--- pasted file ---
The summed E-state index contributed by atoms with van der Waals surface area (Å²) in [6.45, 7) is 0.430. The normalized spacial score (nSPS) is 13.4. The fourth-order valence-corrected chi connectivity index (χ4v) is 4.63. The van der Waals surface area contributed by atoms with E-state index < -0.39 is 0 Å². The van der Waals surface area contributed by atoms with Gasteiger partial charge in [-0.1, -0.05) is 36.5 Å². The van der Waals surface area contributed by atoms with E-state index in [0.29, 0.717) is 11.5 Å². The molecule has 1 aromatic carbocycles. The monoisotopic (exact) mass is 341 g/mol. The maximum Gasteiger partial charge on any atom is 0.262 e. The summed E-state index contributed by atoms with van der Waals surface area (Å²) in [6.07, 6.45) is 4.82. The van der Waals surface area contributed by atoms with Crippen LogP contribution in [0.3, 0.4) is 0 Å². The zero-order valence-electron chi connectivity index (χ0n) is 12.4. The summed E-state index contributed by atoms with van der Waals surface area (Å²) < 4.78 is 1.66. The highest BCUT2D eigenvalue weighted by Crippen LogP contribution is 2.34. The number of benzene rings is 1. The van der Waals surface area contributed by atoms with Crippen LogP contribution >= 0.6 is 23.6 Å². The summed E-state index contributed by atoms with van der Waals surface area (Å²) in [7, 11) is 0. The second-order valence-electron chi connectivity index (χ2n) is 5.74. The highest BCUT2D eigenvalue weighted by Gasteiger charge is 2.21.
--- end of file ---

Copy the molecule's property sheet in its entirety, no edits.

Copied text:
The summed E-state index contributed by atoms with van der Waals surface area (Å²) in [6.45, 7) is 0.430. The normalized spacial score (nSPS) is 13.4. The fourth-order valence-corrected chi connectivity index (χ4v) is 4.63. The van der Waals surface area contributed by atoms with E-state index < -0.39 is 0 Å². The van der Waals surface area contributed by atoms with Gasteiger partial charge in [-0.1, -0.05) is 36.5 Å². The van der Waals surface area contributed by atoms with E-state index in [0.29, 0.717) is 11.5 Å². The molecule has 1 aromatic carbocycles. The monoisotopic (exact) mass is 341 g/mol. The maximum Gasteiger partial charge on any atom is 0.262 e. The summed E-state index contributed by atoms with van der Waals surface area (Å²) in [6.07, 6.45) is 4.82. The van der Waals surface area contributed by atoms with Crippen LogP contribution in [0.3, 0.4) is 0 Å². The zero-order valence-electron chi connectivity index (χ0n) is 12.4. The summed E-state index contributed by atoms with van der Waals surface area (Å²) < 4.78 is 1.66. The highest BCUT2D eigenvalue weighted by Crippen LogP contribution is 2.34. The number of benzene rings is 1. The van der Waals surface area contributed by atoms with Crippen LogP contribution >= 0.6 is 23.6 Å². The summed E-state index contributed by atoms with van der Waals surface area (Å²) in [7, 11) is 0. The second-order valence-electron chi connectivity index (χ2n) is 5.74. The highest BCUT2D eigenvalue weighted by Gasteiger charge is 2.21.